I used to speak to kids at school assemblies. I talked about the importance of staying in school and looking both ways before you cross the road. OK, it wasn’t that boring. Especially during the question and answer segment. I segued into that section like this: “Well, boys and girls that’s all I have, I’ll open the floor to questions. But let me get the first few popular questions out of the way. One. Yes my gun’s real. Two. Yes I’m trained to use it. And three. No, I’ve never shot anyone. Yet.” Did that stop them from asking about my gun or police guns in general? Of course not . . .
No matter what the age or sex, the kids were captivated by my sidearm. They wanted to know everything about it. I was more than a little apprehensive about discussing my firearm and role of firearms in policing. Some parents consider talking to their kids about guns as personal as discussing the birds and the bees. God forbid I’d advocate civilian gun ownership. That’s something I could have only done once.
That’s because a lot of gun and non-gun owning parents put a cone of silence around the whole “issue” of firearms. They believe if they don’t mention firearms to their kids they (the guns) don’t exist.
They know their kids watch TV shows and movies with gun-wielding good guys and bad guys. They happily buy their children Call of Duty or let them play with NERF guns. But the real thing? No way. They either lock their guns away out of sight or simply pretend there’s no such thing in “real life.”
It’s a law enforcement conundrum. Firearms are an important part of who we are and what we do. We want the community to know and understand how we use firearms. Our rules of engagement. Our training. We want them to understand that firearms are a tool for public safety, and that we take the responsibility of carrying a deadly weapon seriously.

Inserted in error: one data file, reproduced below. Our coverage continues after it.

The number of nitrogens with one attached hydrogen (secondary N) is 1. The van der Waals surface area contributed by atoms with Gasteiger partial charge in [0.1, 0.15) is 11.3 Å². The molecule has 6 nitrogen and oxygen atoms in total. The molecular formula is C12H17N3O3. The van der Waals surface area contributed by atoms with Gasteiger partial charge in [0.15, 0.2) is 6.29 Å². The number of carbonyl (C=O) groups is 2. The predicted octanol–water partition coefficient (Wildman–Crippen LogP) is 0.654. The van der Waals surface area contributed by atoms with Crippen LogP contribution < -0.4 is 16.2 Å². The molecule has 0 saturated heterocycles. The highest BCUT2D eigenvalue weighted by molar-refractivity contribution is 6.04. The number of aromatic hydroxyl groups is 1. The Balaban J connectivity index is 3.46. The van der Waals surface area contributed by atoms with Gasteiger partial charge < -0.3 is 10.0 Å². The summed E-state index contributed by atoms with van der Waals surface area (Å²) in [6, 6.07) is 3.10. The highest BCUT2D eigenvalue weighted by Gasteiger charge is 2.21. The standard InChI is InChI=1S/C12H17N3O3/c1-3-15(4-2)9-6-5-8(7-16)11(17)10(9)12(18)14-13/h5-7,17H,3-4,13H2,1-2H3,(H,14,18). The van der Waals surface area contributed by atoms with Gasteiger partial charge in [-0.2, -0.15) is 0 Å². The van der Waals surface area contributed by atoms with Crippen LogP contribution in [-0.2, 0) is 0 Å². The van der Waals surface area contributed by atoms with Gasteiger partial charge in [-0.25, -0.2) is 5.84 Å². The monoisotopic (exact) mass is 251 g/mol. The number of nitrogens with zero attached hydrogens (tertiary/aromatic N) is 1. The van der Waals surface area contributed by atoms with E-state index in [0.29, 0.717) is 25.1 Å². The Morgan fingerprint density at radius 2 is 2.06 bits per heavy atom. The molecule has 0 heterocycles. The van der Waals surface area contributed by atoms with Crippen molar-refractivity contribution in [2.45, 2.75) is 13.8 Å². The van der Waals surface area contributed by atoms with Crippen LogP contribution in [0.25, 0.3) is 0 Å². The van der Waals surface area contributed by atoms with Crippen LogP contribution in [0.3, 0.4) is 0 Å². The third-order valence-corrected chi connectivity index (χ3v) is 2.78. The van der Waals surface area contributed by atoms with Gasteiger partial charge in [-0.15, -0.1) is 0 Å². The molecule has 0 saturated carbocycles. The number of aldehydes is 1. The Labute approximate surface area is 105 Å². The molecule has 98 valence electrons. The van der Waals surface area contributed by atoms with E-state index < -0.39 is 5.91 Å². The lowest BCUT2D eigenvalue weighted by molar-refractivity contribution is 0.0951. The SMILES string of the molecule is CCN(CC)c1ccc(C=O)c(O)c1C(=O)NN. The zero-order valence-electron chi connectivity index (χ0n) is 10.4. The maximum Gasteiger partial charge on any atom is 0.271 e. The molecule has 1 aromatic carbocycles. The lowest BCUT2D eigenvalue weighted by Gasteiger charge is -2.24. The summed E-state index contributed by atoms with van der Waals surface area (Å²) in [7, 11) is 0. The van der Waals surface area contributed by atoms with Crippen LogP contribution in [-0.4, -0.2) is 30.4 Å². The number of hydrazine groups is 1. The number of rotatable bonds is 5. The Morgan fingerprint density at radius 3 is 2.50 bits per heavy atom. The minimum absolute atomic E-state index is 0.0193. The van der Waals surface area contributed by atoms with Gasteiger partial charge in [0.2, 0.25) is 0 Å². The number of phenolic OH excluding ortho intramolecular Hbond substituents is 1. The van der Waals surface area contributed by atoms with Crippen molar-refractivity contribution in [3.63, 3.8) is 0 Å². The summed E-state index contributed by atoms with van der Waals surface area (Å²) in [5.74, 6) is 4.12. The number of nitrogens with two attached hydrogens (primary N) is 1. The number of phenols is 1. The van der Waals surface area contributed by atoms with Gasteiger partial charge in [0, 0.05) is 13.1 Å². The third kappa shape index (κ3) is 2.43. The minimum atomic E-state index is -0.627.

But there’s no getting around it: teaching children about one of the most important tools of our job is a losing proposition. A PR nightmare. As the Santa Rosa Police Department’s SWAT guys discovered, when members of the public protested that basic, safe and responsible familiarization was tantamount to “promoting” gun use for children. I wish I could say it was a California thing. But as I said above, it isn’t.
I wish the police could [safely] demonstrate their weapons to children. I wish we could talk to kids about the Second Amendment. I wish we could train young men and women in the safe storage and use of firearms. (Note: some police departments do.) It would do wonders to increase respect—in both directions. But we can’t.
So it falls to parents to introduce their children to firearms. From Eddy the Eagle to range time with your kids, do what it takes to make sure they learn proper firearm safety. And if you see a cop with your kid, don’t be afraid to discuss firearms. We can’t let you touch our gun, but we can talk about it. And the more we talk about guns, the safer we’ll all be. It’s a start.